“Is he dead?” Rich said with a scared tone.
            “Let’s go check.” I replied with a pounding heart.
            “He’s your friend dude. It’s your problem!”
            “Well we got to go check; he could be hurt real bad!”
            “You made the bet, you dared him!” I screamed at Rich.
            “I am out of here!” Rich said with almost a cry in his voice.

  Running to his bike, the rebel started it and left me alone by the riverside. I sat a moment, listening to the bike’s scream slowly drown into the din of the wind and woodland birds. I turned and stood still staring at the still static form by the river’s edge. Then it moved!

            Jeff moved! A deep moan came out of him. I ran up, towering over the fallen figure blocking out the sunlight from his face. Jeff rolled over to a sitting position. His arm was ashen and blood trickled from the side of his head. Ribbons of crimson were weaving downward with the current of the river. I tried to speak and then he did.
“Did we win?” he said
            “Yup?” This is all I could muster still watching the ribbons grow.
            “Can you help me up?” Jeff asked.
“Sure pal.” I grabbed the arm that was not looking ghastly white and helped him to his unsure feet.
            “How do you feel” I said stuttering.
            “I am hurt bad. I have a clicking sound in my shoulder and arm feels numb”
            “I know some first aid. Let me help.”

            Desperately scrounging my mind for anything I could remember from my third year of boy’s scouts, I did my best to patch him up. His arm was bleeding pretty badly so I wrapped my belt tightly around the upper part. The back of his shirt was ripped apart and some stones where imbedded into his shoulder blades in various locations. I put my sweater on him against his wishes that I move his no-doubt broken shoulder. All that plus some story -worthy “road rash” this kids was in bad shape. I had to act fast.

            I opted to take my trusty childhood trike versus my big bike. Jeff could not ride out of the pits himself. The trike’s seat was longer and wider allowing plenty of room for two. The suspension was a lot more rider friendly than my motorcycle so Jeff would not be bounced around as much. So I hid my dirt bike in the underbrush and near a familiar location. I then went to start the second victim of the crash. The machine was a bit worse for wear in the paint department, but I did not see any major crash related injuries.  After a few pumps of the primer and a half dozen hard kicks, my reliable partner fired up and we were ready to leave the pits.

            Our journey was slow and steady. I had to stop a couple time to let Jeff adjust his position. Holding on with his one good arm around my waist we made our way to the edge of the pits. He was holding on with all he could, but I knew he was growing tired
I could feel him almost passing out a couple of time when we finally hit the pavement. He would slowly slouch more and more, then catch him self to an upright position.

This time around I took the road the whole way. I was hoping to run into the cops. Where were they? We found our way to the closest store with a pay phone and I called nine one one. Within minutes we had cruisers and an ambulance at our disposal. The EMT’s took Jeff and the police took me. They wanted to talk to me about what had happened. I once again lied and left Rich out of the story. Why bring him into it? I had seen Rich for what he really was and was not going to hang around with him anymore. He was a punk and a coward to boot. Just like all the rest of the carbon-copy people that only care about themselves. I was done with him.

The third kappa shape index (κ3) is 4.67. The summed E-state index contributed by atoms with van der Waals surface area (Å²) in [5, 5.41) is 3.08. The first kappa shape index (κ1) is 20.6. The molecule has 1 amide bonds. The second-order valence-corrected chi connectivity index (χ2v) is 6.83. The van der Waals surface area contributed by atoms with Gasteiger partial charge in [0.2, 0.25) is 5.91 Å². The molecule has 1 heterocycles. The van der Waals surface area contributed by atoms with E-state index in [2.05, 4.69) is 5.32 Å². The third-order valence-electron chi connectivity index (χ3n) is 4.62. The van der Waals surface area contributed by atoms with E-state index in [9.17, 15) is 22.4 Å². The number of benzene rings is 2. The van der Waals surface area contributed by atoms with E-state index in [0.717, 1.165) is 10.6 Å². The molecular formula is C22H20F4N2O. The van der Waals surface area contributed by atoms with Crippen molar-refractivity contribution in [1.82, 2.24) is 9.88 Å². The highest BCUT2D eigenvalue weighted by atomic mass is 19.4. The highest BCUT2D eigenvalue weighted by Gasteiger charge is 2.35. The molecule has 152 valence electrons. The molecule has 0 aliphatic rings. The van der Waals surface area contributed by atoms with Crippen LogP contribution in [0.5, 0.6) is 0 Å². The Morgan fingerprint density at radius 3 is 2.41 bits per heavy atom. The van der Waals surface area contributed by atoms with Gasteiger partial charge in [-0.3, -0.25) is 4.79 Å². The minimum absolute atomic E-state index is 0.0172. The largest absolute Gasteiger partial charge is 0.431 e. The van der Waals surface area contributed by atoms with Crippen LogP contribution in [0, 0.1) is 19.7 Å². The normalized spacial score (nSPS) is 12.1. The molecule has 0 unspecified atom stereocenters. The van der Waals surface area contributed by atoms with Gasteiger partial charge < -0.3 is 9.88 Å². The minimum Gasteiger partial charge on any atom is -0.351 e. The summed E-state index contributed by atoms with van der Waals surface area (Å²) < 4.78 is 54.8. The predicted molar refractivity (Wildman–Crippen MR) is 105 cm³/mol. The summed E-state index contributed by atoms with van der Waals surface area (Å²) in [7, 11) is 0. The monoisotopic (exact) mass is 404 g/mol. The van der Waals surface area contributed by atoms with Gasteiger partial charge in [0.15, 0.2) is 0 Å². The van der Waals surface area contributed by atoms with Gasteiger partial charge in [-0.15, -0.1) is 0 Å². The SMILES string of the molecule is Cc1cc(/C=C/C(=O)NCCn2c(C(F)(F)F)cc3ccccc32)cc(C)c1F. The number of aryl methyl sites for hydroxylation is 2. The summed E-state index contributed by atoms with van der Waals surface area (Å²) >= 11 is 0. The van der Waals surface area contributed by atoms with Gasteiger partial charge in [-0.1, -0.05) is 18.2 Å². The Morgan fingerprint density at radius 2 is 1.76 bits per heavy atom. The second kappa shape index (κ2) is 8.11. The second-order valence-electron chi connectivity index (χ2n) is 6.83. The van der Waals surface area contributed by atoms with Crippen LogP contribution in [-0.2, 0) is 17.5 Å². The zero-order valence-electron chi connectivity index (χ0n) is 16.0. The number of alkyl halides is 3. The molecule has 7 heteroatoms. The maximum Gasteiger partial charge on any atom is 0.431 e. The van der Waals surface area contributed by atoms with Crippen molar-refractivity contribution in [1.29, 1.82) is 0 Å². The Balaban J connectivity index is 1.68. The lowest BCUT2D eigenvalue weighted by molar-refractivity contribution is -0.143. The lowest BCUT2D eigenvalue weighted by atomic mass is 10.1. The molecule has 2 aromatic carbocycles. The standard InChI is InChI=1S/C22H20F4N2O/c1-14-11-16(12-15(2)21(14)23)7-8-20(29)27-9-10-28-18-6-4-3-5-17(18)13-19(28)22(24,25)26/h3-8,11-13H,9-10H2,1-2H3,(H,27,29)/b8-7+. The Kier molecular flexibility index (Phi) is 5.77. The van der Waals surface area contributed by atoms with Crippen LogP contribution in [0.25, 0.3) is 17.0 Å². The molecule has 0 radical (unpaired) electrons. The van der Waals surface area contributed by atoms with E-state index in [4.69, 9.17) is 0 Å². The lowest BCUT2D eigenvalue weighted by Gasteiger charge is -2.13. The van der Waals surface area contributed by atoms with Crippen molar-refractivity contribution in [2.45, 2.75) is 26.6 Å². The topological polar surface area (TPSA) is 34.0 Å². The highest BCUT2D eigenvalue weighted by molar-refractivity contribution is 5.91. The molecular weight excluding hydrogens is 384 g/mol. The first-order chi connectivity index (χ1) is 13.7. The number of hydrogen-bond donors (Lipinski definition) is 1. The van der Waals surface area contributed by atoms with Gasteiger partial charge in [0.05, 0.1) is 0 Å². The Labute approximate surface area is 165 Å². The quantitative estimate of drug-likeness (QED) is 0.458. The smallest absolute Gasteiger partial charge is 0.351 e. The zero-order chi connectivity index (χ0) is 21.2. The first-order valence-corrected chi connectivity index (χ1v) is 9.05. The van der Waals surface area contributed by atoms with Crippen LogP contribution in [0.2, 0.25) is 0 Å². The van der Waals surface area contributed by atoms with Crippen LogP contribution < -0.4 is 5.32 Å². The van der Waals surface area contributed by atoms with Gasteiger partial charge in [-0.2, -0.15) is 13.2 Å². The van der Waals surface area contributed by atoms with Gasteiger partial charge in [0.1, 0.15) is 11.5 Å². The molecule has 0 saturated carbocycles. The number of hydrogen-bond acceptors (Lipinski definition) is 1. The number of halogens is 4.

I got to ride in the ambulance to the nearest hospital, which was kind of cool. The hospital staff gave me a cold soda and a bag of chips as I waited to hear about Jeff. My appetite disappeared when Jeff’s mom jogged by sobbing and my own mother walked by slowly staring at me with wide eyes. Those were the “No bike” eyes I had seen the last time my report card had come out. The mud would have to wait.

The doctor finally came out and explained that along with his obvious injuries, Jeff had a couple broken ribs and one had torn a hole in his lung. The Doc threw me a bone and said that since I had acted so quickly and bandaged Jeff up a bit, he was going to pull though just fine. That made my mom’s “death stare” ratchet down to just an annoyed look. I finally got the ok to talk to Jeff after a few more hours.

I opened the door and look toward the bed where Jeff was laying. Broad white ceiling to floor curtains were enclosing him and I thought like this was an opening of a show which I new not of the ending. I slowly parted the curtains. There I saw an old man relieving himself into a large silver bed pan.

“Oh!” the old skinny bearded man screamed.
“Damn!” I echoed in dissatisfaction.
“I am over here” I heard in a familiar voice now just a whisper.

Jeff was in the adjacent bed of the same room.  I approached and his curtain was wide open. He looked well, but had a tube coming out of his side. The machine that it was hooked to reminded me of the sound “Darth Vader” made breathing.  We talked:

“You ok, so they say” I started.
“Yeah it’s not so bad, it don’t really hurt.” Jeff responded.
“You’re on some cool drugs from what I hear.”
“Well you seem really banged up and I am sorry for that.” I added.
“It’s not your fault; I had fun up to the end.”
“The end could have not been all that much fun for you.”
“Well when I was flying up in that air and I saw the ground and then the sky and              then the ground again. I was smiling. Just didn’t stick the landing.” He chuckled.
“Well, you’re in a good mood.” I replied.
“It was the most fun I had since moving here.” Jeff had that smile again.
“Can we do it again when I am better” he asked.
“Pal, we can do it when ever you are ready!”

That was the truth.